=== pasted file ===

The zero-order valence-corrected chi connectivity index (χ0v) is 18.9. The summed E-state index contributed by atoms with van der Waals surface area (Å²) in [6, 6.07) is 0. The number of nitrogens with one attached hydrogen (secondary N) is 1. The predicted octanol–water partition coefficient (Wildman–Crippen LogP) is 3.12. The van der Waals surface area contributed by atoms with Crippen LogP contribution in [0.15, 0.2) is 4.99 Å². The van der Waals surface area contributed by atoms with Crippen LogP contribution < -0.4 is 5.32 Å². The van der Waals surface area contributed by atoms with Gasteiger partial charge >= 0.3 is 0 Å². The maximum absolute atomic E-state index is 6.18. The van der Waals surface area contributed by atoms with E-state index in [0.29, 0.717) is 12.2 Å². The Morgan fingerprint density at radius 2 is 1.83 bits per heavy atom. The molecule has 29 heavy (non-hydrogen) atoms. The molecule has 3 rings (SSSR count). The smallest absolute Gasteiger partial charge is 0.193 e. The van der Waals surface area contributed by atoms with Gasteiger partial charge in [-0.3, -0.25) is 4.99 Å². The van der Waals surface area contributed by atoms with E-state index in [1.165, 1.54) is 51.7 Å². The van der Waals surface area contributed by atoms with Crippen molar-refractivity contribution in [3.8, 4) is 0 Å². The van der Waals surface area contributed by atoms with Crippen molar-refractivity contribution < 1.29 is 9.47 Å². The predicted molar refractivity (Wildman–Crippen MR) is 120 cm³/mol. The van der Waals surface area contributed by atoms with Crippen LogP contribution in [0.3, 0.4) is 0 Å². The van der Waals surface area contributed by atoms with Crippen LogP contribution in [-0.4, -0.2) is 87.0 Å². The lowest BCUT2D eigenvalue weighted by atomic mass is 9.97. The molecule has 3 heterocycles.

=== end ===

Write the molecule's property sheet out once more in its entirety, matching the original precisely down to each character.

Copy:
The zero-order valence-corrected chi connectivity index (χ0v) is 18.9. The summed E-state index contributed by atoms with van der Waals surface area (Å²) in [6, 6.07) is 0. The number of nitrogens with one attached hydrogen (secondary N) is 1. The predicted octanol–water partition coefficient (Wildman–Crippen LogP) is 3.12. The van der Waals surface area contributed by atoms with Crippen LogP contribution in [0.15, 0.2) is 4.99 Å². The van der Waals surface area contributed by atoms with Crippen LogP contribution < -0.4 is 5.32 Å². The van der Waals surface area contributed by atoms with Gasteiger partial charge >= 0.3 is 0 Å². The maximum absolute atomic E-state index is 6.18. The van der Waals surface area contributed by atoms with E-state index in [0.29, 0.717) is 12.2 Å². The Morgan fingerprint density at radius 2 is 1.83 bits per heavy atom. The molecule has 29 heavy (non-hydrogen) atoms. The molecule has 3 rings (SSSR count). The smallest absolute Gasteiger partial charge is 0.193 e. The van der Waals surface area contributed by atoms with Gasteiger partial charge in [-0.3, -0.25) is 4.99 Å². The van der Waals surface area contributed by atoms with E-state index in [1.165, 1.54) is 51.7 Å². The van der Waals surface area contributed by atoms with Crippen molar-refractivity contribution in [3.8, 4) is 0 Å². The van der Waals surface area contributed by atoms with Crippen molar-refractivity contribution < 1.29 is 9.47 Å². The predicted molar refractivity (Wildman–Crippen MR) is 120 cm³/mol. The van der Waals surface area contributed by atoms with Crippen LogP contribution in [0.3, 0.4) is 0 Å². The van der Waals surface area contributed by atoms with Crippen LogP contribution in [-0.4, -0.2) is 87.0 Å². The lowest BCUT2D eigenvalue weighted by atomic mass is 9.97. The molecule has 3 heterocycles.